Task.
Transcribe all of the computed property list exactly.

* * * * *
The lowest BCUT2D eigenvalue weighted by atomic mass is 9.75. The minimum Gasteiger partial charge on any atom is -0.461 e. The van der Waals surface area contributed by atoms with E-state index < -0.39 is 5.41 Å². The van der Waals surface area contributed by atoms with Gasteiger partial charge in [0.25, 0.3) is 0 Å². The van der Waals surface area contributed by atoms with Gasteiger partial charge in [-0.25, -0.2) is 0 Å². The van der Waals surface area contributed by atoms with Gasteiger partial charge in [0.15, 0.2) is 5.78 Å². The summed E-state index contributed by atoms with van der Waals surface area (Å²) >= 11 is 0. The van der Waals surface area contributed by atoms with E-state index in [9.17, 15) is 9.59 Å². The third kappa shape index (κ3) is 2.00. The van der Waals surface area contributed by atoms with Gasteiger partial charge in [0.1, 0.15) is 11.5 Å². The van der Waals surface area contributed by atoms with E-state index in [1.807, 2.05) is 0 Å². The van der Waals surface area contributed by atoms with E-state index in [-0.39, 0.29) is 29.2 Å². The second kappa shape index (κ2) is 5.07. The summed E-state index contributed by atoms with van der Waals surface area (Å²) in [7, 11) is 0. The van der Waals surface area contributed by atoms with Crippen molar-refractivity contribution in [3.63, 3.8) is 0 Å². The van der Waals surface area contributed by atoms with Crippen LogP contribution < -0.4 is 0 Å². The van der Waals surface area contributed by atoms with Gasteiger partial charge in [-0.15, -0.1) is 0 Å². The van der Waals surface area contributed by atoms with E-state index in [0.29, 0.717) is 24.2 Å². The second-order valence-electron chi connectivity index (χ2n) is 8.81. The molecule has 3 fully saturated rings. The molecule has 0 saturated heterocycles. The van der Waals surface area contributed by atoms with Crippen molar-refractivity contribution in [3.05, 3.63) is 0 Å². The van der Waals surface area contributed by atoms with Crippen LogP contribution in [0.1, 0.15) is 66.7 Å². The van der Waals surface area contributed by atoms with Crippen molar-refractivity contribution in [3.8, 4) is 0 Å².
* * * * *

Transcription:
The lowest BCUT2D eigenvalue weighted by atomic mass is 9.75. The minimum Gasteiger partial charge on any atom is -0.461 e. The van der Waals surface area contributed by atoms with E-state index < -0.39 is 5.41 Å². The van der Waals surface area contributed by atoms with Gasteiger partial charge in [0.25, 0.3) is 0 Å². The van der Waals surface area contributed by atoms with Gasteiger partial charge in [-0.25, -0.2) is 0 Å². The van der Waals surface area contributed by atoms with Gasteiger partial charge in [0.15, 0.2) is 5.78 Å². The summed E-state index contributed by atoms with van der Waals surface area (Å²) >= 11 is 0. The van der Waals surface area contributed by atoms with E-state index in [9.17, 15) is 9.59 Å². The third kappa shape index (κ3) is 2.00. The van der Waals surface area contributed by atoms with Gasteiger partial charge in [0.1, 0.15) is 11.5 Å². The van der Waals surface area contributed by atoms with E-state index in [1.807, 2.05) is 0 Å². The van der Waals surface area contributed by atoms with E-state index in [-0.39, 0.29) is 29.2 Å². The second kappa shape index (κ2) is 5.07. The summed E-state index contributed by atoms with van der Waals surface area (Å²) in [7, 11) is 0. The van der Waals surface area contributed by atoms with Crippen molar-refractivity contribution in [3.63, 3.8) is 0 Å². The van der Waals surface area contributed by atoms with Crippen LogP contribution < -0.4 is 0 Å². The van der Waals surface area contributed by atoms with Gasteiger partial charge in [-0.15, -0.1) is 0 Å². The van der Waals surface area contributed by atoms with E-state index in [0.29, 0.717) is 24.2 Å². The second-order valence-electron chi connectivity index (χ2n) is 8.81. The molecule has 3 fully saturated rings. The molecule has 0 saturated heterocycles. The van der Waals surface area contributed by atoms with Crippen molar-refractivity contribution in [3.05, 3.63) is 0 Å². The van der Waals surface area contributed by atoms with Crippen LogP contribution in [0.1, 0.15) is 66.7 Å². The van der Waals surface area contributed by atoms with Crippen molar-refractivity contribution in [3.8, 4) is 0 Å².